“Go in pieces,” my therapist ends our session with a chuckle. It’s the way he ends every session, and even though I know it’s coming, we still have a good laugh. Because how I “go” is anything but in pieces. With a reprieve from my yoke I go: my manufactured drama doused with perspective, and the more tragic burdens of life eased with tangible psychological tools. When we meet there is humor, introspection and a soothing corrective guidance that turns my catastrophizing impulses to reality like the flipping of an overturned beetle. It’s a safe space to be strange. And be holy. To be mentally ill (though he never lets me use that term). He’s the therapist I’ve always needed.
Through the coaxing of family, I started going to therapy ten years ago to address mental illness and trauma, and in that span I have seen twelve different therapists.
There was the well-meaning Catholic therapist who came recommended by my pastor. I explained why I was there and was quickly cut off with an, “I totally know how you feel,” while she proceeded to “relate,” sharing her experience about the time her study abroad trip was cancelled in college. I listened compassionately for 45 minutes, and received my $200 bill in the mail the following month.
So I decided to forget the Catholic therapist and go with the highly recommended expert. A shrewd psychiatrist with a demeanor as cold as the temperature of his office. We would sit at his desk for fifteen-minute appointments that echoed every physiatric trope from the scribbling on a pad of paper to the nods and “mmhhhmms.” After our first appointment he got right to the point, “I’m going to write you a prescription for Wellbutrin.” The following session he wrote me a prescription for Trazodone to combat the insomnia caused by Wellbutrin. The next session he prescribed me a pill that would help me wake up in the mornings to combat the dizzying effects of Trazadone. The next appointment I called in sick. My memory couldn’t handle another pill.
Back to a Catholic therapist I went, this time one who was giddy about a new neurological technique in which I needn’t be emotionally present at all. She merely needed to communicate with my body by pressing points on my arms. My skepticism was met with my even greater desperation so I went along with it. While she pricked and prodded she released “troves” of unspoken emotions held within my nervous system I never knew I had. I was captivated. We “discovered” that I had been harboring mistrust of authority because of my somewhat unstable second-grade teacher. “Isn’t that remarkable?” I debriefed with my boyfriend, “What was her name?” he asked. I couldn’t remember.
Next, an incredibly brilliant and experienced therapist, offered viable coping mechanisms and practical tools to combat anxiety that helped me immensely, but she also wanted to tell me all the various ways I could masturbate, despite my informing her I did not think that would be a healthy step. Then there was the therapist who told me I shouldn’t date Catholics. The nurse who told me he didn’t believe anxiety was a clinical illness, and that I was clearly “not praying enough.” The counselor who suggested the answer to my depression was entering a convent. I was told to drink more water, buy more soap, wear more lipstick. The solutions varied from the pedantic and bizarre to the outright damaging. There were therapists I sought to undo the previous therapists’ misguiding mechanisms.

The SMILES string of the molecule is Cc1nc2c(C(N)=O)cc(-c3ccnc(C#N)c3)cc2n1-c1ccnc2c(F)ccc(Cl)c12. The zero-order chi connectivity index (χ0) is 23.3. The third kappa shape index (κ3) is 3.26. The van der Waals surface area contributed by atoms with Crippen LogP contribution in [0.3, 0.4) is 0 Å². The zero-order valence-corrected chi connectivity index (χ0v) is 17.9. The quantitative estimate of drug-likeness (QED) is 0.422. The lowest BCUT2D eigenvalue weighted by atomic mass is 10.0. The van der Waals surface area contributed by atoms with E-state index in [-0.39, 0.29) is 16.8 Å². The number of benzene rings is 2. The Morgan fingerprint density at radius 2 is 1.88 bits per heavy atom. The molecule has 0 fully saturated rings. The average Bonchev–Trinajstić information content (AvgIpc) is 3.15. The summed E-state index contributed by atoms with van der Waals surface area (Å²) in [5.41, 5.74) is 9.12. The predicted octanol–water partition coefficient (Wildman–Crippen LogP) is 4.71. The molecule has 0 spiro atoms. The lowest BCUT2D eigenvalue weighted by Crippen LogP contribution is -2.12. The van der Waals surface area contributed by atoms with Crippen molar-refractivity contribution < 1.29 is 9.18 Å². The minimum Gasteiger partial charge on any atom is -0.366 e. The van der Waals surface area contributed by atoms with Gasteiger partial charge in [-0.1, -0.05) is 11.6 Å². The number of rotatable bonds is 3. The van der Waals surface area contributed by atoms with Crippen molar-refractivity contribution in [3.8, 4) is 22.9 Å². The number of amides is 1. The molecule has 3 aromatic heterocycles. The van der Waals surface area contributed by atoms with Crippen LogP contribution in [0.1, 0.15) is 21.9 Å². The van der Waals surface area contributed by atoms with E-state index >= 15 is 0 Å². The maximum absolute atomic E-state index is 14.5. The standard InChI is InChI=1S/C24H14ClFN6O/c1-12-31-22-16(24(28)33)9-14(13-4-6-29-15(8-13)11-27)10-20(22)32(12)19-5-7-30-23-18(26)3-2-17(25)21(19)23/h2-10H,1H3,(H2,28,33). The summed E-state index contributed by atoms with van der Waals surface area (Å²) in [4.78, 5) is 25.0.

I loathed those trickling plug-in waterfalls in waiting rooms. And the “soothing” Enya-esque music. The droll consolatory posters that told me to “stay positive” made me want to do anything but. And if one more therapist was going to teach me how to breathe I was going to show them what mentally ill really looked like.
Therapy no longer holds the same stigma of the past. Gone are the days of stilted tear-swallowing and Jameson-as-healer. And yet there still seems to be a need for the melding of astute therapists and spiritual directors. I had a deeply psycho-spiritual affliction, and I needed a spiritual therapist who wouldn’t over-spiritualize trauma, who could give me concrete tools to combat anxiety, who wouldn’t shy away from medication or exercise if it could be helpful. I couldn’t have one more person respond to my chemical imbalance with, “if you just prayed more,” or who merely related my trauma to biblical circumstances. There is a place for that. But there is also a place for real clinical savvy. I similarly couldn’t go to a therapist skilled in neuroscience and post-traumatic stress who failed to respect my religious beliefs, or failed to understand how those can be intertwined with mental illness. Sometimes there were spiritual answers for mental wounds and sometimes clinical answers, and I needed someone who could do both.
When God freed the Israelites in ancient Egypt he wasn’t merely safeguarding them from physical slavery. His purpose was loftier, “he swore to our father Abraham: to set us free from the hands of our enemies, free to worship him without fear.” The slavery of mental illness is one that corrupts holy truths, disorients calm, it makes “worship” and relationship with God an endless battle. We therefore should consider freedom from these bonds of utmost importance, and make finding men and women capable of such work easier. For those who wait for healing, it cannot come soon enough. They wait on the same hope the Jewish people lived for:
“In the tender compassion of our God the dawn from on high shall break upon us, to shine on those who dwell in darkness and the shadow of death, and to guide our feet into the way of peace.”
Casey McCorry is a digital associate for the Archdiocese of Los Angeles, a documentary filmmaker, wife and mother.
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